Orbis Vetus in ultraque continente justa mentem Sansonianam distinctas, nec non observationibus astronomicis reductus, accurante Robert de Vaugondy, Geography Regis ordinario, 1752.
ROBERT DE VAUGONDY
A beautiful and intriguing rare map of the world published in Atlas Universel, by Robert de Vaugondy, an important cartographer of the 18th Century. The map is drawn using what is known as a “stereographic projection” where the world depicted in two hemispheres. Vaugondy’s map is of interest as it uses Nicolas Sanson’s cartography, albeit with updated discoveries (i.e. California is now drawn as a peninsula rather than an island), but with Hellenic nomenclature in the Western Hemisphere. As such, the New World ,located in the Western Hemisphere, is called “Atlantis Insula”, a reference to the lost continent of Atlantis first described by Plato. Vaugondy further annotates his Atlantis Insula with mythical cities and places of Antiquity such as Machismo and Eusebes. These two cities, for example, are described by Theopompus as being the two great cities of the mythical continent of Hyperborea, a land beyond the North Wind.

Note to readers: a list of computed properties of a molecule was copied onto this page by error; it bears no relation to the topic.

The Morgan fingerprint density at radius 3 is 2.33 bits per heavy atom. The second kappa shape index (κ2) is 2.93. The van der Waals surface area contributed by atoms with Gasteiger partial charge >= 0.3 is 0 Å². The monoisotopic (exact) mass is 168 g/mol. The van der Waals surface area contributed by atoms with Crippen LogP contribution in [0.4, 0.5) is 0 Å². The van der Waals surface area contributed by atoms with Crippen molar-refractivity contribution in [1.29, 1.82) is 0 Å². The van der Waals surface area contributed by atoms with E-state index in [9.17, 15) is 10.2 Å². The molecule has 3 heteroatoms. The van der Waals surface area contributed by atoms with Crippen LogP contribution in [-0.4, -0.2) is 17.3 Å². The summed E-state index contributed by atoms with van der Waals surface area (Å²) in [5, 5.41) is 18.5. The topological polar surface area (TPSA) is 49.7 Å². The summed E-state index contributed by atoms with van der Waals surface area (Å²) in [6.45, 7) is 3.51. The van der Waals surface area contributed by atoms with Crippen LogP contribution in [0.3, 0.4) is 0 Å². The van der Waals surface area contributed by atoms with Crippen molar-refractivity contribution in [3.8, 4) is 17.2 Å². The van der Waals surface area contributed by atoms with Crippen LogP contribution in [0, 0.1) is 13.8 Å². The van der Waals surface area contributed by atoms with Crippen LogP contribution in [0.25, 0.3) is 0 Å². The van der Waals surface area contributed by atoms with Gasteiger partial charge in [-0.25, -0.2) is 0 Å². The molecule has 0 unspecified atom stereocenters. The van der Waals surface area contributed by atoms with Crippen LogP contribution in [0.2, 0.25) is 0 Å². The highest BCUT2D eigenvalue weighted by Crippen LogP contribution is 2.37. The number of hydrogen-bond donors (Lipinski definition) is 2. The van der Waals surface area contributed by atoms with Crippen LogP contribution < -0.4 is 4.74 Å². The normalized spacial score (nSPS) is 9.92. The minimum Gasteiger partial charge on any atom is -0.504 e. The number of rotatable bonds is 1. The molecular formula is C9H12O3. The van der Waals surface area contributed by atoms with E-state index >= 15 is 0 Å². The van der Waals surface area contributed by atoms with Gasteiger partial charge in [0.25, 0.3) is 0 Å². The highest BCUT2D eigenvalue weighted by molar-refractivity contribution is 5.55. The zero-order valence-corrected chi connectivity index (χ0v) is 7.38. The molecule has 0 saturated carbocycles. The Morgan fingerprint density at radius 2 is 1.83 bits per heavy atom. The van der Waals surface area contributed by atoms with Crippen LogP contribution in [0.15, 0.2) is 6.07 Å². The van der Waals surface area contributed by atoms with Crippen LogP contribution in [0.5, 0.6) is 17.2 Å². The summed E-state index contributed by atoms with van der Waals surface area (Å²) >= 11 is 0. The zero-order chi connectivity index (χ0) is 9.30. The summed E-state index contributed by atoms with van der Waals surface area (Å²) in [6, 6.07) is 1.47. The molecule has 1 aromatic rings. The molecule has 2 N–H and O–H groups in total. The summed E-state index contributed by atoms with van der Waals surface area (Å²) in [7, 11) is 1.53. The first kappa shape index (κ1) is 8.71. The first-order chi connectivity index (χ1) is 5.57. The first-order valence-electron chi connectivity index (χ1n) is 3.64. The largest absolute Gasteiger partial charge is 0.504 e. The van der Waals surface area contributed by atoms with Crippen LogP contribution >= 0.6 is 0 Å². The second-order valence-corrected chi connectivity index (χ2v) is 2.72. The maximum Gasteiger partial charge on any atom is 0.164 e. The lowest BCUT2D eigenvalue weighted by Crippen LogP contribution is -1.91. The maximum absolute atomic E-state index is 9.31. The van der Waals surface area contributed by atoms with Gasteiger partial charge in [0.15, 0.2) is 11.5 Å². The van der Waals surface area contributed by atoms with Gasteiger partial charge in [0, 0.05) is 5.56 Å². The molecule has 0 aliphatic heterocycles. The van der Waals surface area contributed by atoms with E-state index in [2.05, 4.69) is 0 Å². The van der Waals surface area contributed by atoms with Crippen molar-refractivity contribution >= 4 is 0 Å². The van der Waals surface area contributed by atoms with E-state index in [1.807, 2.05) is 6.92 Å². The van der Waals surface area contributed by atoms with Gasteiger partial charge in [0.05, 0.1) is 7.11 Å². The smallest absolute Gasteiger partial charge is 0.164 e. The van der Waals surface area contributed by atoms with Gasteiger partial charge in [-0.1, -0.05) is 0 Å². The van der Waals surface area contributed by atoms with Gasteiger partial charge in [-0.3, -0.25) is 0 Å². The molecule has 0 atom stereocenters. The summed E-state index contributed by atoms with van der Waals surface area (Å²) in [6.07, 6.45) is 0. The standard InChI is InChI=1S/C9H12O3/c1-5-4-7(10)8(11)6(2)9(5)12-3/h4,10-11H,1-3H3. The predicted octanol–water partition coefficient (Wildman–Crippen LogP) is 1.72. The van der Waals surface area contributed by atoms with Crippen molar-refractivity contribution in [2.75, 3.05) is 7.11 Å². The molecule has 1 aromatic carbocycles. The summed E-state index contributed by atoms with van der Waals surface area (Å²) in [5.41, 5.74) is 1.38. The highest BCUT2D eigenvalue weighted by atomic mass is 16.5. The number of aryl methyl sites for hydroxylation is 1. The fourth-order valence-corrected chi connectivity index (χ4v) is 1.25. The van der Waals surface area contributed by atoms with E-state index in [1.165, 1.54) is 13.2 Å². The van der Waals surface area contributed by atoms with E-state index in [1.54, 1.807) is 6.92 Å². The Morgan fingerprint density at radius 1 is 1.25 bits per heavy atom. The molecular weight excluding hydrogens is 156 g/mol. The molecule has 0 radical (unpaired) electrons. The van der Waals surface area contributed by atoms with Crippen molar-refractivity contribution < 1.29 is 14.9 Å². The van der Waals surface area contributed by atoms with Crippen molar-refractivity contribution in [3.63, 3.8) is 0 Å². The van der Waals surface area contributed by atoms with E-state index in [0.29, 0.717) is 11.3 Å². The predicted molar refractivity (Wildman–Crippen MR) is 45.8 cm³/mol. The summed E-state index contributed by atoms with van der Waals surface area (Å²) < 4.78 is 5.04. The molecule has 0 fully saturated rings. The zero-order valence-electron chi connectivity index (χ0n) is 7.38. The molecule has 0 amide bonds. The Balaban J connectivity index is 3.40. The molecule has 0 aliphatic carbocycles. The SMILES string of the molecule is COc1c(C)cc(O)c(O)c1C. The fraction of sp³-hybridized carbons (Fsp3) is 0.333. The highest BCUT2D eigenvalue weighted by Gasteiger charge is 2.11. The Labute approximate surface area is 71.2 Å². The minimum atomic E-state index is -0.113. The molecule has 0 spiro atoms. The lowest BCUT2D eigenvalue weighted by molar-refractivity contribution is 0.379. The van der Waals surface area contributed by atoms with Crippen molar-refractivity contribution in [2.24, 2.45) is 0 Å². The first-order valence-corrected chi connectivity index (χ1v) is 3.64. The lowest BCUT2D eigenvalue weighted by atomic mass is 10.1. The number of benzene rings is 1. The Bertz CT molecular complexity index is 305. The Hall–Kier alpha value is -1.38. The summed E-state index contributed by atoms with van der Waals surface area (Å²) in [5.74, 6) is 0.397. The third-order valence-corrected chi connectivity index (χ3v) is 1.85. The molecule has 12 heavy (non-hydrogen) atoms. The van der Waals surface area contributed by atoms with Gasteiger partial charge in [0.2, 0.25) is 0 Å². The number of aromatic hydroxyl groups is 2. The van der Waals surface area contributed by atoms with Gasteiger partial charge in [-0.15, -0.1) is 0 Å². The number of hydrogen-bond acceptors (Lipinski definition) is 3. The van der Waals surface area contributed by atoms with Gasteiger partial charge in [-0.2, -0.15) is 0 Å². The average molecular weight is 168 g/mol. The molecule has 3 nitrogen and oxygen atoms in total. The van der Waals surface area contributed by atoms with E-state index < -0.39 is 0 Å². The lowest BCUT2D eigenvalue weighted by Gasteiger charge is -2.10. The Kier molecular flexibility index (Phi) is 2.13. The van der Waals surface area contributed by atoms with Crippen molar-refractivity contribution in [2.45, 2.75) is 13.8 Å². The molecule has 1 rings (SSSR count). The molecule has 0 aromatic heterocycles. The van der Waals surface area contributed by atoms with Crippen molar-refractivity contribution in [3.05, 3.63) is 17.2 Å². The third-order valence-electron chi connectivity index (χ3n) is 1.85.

Although the nomenclature is wildly imaginative, the cartography of the Pacific Northwest and Australian continent remains undrawn thus avoiding some of the more speculative contemporary cartography that marked many maps of the 18th Century. Nevertheless, it is interesting to compare Vaugondy’s Orbis Vetus with his later series of world maps, such as his Mappemode ou description du globe terrestre dressée sur les mémoires les plus nouveaux… published in 1783, that used speculative cartography to draw the Pacific Northwest coast of America when the region garnered much attention by explorers and cartographers alike in the hopes of finding the elusive northwest passage to the orient.
The map is also adorned with two beautiful and elegant rococo cartouches between the two hemisphere of the stereographic projection. The upper cartouche is depicted with Father Time and two putti whilst the lower cartouche offers information relevant to the map. Vaugondy's map is thus reminiscent of a time where cartographers attempted to make sense of the New World and its relevance to ancient lore and myth.